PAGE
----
Tsugami/Rem Sales LLC announced its newest machine offering; the Tsugami M08J, a 2-axis turning center with a manual tailstock, programmable quill and A2-6 spindle nose.
“The addition of the Tsugami M08J to the Rem Sales Universal Product Line offers the increased options and flexibility that we pride ourselves on,” explained Michael Mugno, vice president, Tsugami/Rem Sales. “The M08J is undeniably the most rigid 2-axis lathe in its class and is a great fit for most every machine shop.”
The Tsugami M08J CNC lathe features a rigid construction using boxed ways for the X-axis with oversized linear guides for the Z-axis for heavy-duty machining. Thermal displacement compensation comes standard on the M08J, which allows for the highest level of machine accuracy by measuring the thermal displacement using the touch sensors installed on the X-axis slide. All of this is packed into a conveniently small footprint - 67 inches x 66 inches x 63 inches.
The Tsugami M08J is suitable for a number of applications, such as turning, drilling, boring and thread cutting.
Options for the Tsugami M08J include the addition of high pressure coolant, foot pedals and a chip conveyor.
Overview of the Tsugami M08J:
- 8” chuck
- 8-station automatic turret
- Manual adjust tailstock
- Programmable quill
- Part catcher with conveyor
- Box way for X-axis slide
- Roller guide for Z-axis slide
- 7,275-lb. massive construction
- FANUC 0i-TF control
- 3-jaw hollow 8” chuck
- Parts catcher with conveyor
- Work stopper
- Tailstock with live center
- Through turret flood coolant
- FANUC 0i-TF control
- Thermal Compensation
Related Glossary Terms
Enlarging a hole that already has been drilled or cored. Generally, it is an operation of truing the previously drilled hole with a single-point, lathe-type tool. Boring is essentially internal turning, in that usually a single-point cutting tool forms the internal shape. Some tools are available with two cutting edges to balance cutting forces.
Workholding device that affixes to a mill, lathe or drill-press spindle. It holds a tool or workpiece by one end, allowing it to be rotated. May also be fitted to the machine table to hold a workpiece. Two or more adjustable jaws actually hold the tool or part. May be actuated manually, pneumatically, hydraulically or electrically. See collet.
- computer numerical control ( CNC)
computer numerical control ( CNC)
Microprocessor-based controller dedicated to a machine tool that permits the creation or modification of parts. Programmed numerical control activates the machine’s servos and spindle drives and controls the various machining operations. See DNC, direct numerical control; NC, numerical control.
Fluid that reduces temperature buildup at the tool/workpiece interface during machining. Normally takes the form of a liquid such as soluble or chemical mixtures (semisynthetic, synthetic) but can be pressurized air or other gas. Because of water’s ability to absorb great quantities of heat, it is widely used as a coolant and vehicle for various cutting compounds, with the water-to-compound ratio varying with the machining task. See cutting fluid; semisynthetic cutting fluid; soluble-oil cutting fluid; synthetic cutting fluid.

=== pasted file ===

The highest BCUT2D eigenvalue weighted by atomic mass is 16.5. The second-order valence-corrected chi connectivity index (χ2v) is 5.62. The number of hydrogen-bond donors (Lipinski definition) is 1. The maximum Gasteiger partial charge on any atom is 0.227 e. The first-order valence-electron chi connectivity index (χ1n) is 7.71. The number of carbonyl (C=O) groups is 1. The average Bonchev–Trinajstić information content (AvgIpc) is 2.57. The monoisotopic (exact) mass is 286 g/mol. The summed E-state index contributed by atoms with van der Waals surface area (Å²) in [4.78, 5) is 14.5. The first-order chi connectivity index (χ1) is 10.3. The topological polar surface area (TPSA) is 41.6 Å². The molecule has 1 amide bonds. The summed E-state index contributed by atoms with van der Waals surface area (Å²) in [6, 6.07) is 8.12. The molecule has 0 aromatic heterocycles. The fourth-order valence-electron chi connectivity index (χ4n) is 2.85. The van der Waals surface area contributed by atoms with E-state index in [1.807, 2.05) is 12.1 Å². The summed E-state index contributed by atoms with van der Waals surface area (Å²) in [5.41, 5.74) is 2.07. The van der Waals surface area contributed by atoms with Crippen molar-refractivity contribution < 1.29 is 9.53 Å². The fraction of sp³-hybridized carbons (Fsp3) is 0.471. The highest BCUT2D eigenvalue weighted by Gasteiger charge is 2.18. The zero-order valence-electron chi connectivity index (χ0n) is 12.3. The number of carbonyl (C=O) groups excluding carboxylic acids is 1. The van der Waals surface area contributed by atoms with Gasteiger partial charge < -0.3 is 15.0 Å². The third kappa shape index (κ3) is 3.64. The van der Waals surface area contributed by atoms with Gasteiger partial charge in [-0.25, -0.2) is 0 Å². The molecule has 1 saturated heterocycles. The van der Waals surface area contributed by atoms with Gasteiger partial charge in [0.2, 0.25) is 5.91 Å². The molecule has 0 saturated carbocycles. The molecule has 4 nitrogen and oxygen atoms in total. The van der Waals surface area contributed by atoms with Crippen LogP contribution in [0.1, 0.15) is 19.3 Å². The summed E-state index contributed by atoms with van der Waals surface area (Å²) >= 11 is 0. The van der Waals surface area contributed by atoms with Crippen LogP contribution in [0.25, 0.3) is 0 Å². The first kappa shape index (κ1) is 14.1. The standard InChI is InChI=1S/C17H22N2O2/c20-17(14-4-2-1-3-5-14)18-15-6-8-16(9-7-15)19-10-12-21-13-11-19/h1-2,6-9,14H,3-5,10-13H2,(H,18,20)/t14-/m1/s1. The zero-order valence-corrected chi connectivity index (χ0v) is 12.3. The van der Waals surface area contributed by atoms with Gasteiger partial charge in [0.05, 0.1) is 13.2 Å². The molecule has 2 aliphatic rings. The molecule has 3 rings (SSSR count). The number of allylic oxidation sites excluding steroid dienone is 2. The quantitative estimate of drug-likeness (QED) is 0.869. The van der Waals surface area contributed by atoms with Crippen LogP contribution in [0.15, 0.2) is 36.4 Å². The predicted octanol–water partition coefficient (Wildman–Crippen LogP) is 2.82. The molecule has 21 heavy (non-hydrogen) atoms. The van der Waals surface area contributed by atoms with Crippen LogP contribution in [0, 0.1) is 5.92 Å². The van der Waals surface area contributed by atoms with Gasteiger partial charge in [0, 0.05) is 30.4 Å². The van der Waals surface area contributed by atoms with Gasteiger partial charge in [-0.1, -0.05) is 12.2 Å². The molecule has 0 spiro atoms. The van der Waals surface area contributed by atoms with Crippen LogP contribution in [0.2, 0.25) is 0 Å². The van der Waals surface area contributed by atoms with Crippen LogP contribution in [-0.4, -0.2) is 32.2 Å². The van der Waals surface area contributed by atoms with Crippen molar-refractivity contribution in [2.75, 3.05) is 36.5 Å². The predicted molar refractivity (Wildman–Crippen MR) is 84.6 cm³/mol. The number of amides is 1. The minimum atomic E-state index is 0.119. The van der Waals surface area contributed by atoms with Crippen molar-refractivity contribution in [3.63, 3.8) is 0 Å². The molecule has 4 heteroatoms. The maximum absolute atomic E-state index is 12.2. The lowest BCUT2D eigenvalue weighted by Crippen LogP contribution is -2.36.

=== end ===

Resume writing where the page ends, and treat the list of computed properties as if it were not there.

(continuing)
Turning machine capable of sawing, milling, grinding, gear-cutting, drilling, reaming, boring, threading, facing, chamfering, grooving, knurling, spinning, parting, necking, taper-cutting, and cam- and eccentric-cutting, as well as step- and straight-turning. Comes in a variety of forms, ranging from manual to semiautomatic to fully automatic, with major types being engine lathes, turning and contouring lathes, turret lathes and numerical-control lathes. The engine lathe consists of a headstock and spindle, tailstock, bed, carriage (complete with apron) and cross slides. Features include gear- (speed) and feed-selector levers, toolpost, compound rest, lead screw and reversing lead screw, threading dial and rapid-traverse lever. Special lathe types include through-the-spindle, camshaft and crankshaft, brake drum and rotor, spinning and gun-barrel machines. Toolroom and bench lathes are used for precision work; the former for tool-and-die work and similar tasks, the latter for small workpieces (instruments, watches), normally without a power feed. Models are typically designated according to their “swing,” or the largest-diameter workpiece that can be rotated; bed length, or the distance between centers; and horsepower generated. See turning machine.
Workpiece is held in a chuck, mounted on a face plate or secured between centers and rotated while a cutting tool, normally a single-point tool, is fed into it along its periphery or across its end or face. Takes the form of straight turning (cutting along the periphery of the workpiece); taper turning (creating a taper); step turning (turning different-size diameters on the same work); chamfering (beveling an edge or shoulder); facing (cutting on an end); turning threads (usually external but can be internal); roughing (high-volume metal removal); and finishing (final light cuts). Performed on lathes, turning centers, chucking machines, automatic screw machines and similar machines.